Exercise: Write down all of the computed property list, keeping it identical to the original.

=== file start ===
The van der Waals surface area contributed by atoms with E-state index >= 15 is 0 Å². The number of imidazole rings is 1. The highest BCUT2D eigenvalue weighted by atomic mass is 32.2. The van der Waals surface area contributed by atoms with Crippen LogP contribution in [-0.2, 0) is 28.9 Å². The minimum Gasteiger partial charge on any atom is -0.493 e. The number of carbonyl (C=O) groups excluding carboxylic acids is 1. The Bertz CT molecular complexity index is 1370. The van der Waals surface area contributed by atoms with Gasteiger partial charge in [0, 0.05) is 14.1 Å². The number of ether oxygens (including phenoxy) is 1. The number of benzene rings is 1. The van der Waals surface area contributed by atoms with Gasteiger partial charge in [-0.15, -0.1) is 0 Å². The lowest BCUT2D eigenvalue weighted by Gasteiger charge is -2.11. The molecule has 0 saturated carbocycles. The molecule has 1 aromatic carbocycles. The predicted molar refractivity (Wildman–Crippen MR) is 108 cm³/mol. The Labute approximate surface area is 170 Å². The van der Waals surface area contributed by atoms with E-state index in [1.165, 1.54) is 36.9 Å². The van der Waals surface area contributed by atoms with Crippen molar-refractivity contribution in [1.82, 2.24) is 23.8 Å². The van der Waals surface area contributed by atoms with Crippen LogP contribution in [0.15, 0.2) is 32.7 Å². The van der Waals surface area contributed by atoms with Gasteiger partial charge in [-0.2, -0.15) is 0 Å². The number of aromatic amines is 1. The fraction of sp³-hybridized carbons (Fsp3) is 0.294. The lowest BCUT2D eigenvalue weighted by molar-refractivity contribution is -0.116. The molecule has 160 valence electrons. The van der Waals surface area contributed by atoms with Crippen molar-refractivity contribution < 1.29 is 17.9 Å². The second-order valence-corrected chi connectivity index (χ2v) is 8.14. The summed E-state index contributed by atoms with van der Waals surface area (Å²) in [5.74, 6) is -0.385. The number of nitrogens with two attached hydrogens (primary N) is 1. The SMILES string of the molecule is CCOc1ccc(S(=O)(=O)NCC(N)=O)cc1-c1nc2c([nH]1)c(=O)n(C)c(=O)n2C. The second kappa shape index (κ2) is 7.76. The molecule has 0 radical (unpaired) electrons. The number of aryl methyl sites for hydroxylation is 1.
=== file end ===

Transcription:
The van der Waals surface area contributed by atoms with E-state index >= 15 is 0 Å². The number of imidazole rings is 1. The highest BCUT2D eigenvalue weighted by atomic mass is 32.2. The van der Waals surface area contributed by atoms with Crippen LogP contribution in [-0.2, 0) is 28.9 Å². The minimum Gasteiger partial charge on any atom is -0.493 e. The number of carbonyl (C=O) groups excluding carboxylic acids is 1. The Bertz CT molecular complexity index is 1370. The van der Waals surface area contributed by atoms with Gasteiger partial charge in [0, 0.05) is 14.1 Å². The number of ether oxygens (including phenoxy) is 1. The number of benzene rings is 1. The van der Waals surface area contributed by atoms with Gasteiger partial charge in [-0.15, -0.1) is 0 Å². The lowest BCUT2D eigenvalue weighted by Gasteiger charge is -2.11. The molecule has 0 saturated carbocycles. The molecule has 1 aromatic carbocycles. The predicted molar refractivity (Wildman–Crippen MR) is 108 cm³/mol. The Labute approximate surface area is 170 Å². The van der Waals surface area contributed by atoms with E-state index in [1.165, 1.54) is 36.9 Å². The van der Waals surface area contributed by atoms with Crippen molar-refractivity contribution in [1.82, 2.24) is 23.8 Å². The van der Waals surface area contributed by atoms with Crippen LogP contribution in [0.15, 0.2) is 32.7 Å². The van der Waals surface area contributed by atoms with Gasteiger partial charge in [-0.2, -0.15) is 0 Å². The number of aromatic amines is 1. The fraction of sp³-hybridized carbons (Fsp3) is 0.294. The lowest BCUT2D eigenvalue weighted by molar-refractivity contribution is -0.116. The molecule has 160 valence electrons. The van der Waals surface area contributed by atoms with Crippen molar-refractivity contribution < 1.29 is 17.9 Å². The second-order valence-corrected chi connectivity index (χ2v) is 8.14. The summed E-state index contributed by atoms with van der Waals surface area (Å²) in [5.74, 6) is -0.385. The number of nitrogens with two attached hydrogens (primary N) is 1. The SMILES string of the molecule is CCOc1ccc(S(=O)(=O)NCC(N)=O)cc1-c1nc2c([nH]1)c(=O)n(C)c(=O)n2C. The second kappa shape index (κ2) is 7.76. The molecule has 0 radical (unpaired) electrons. The number of aryl methyl sites for hydroxylation is 1.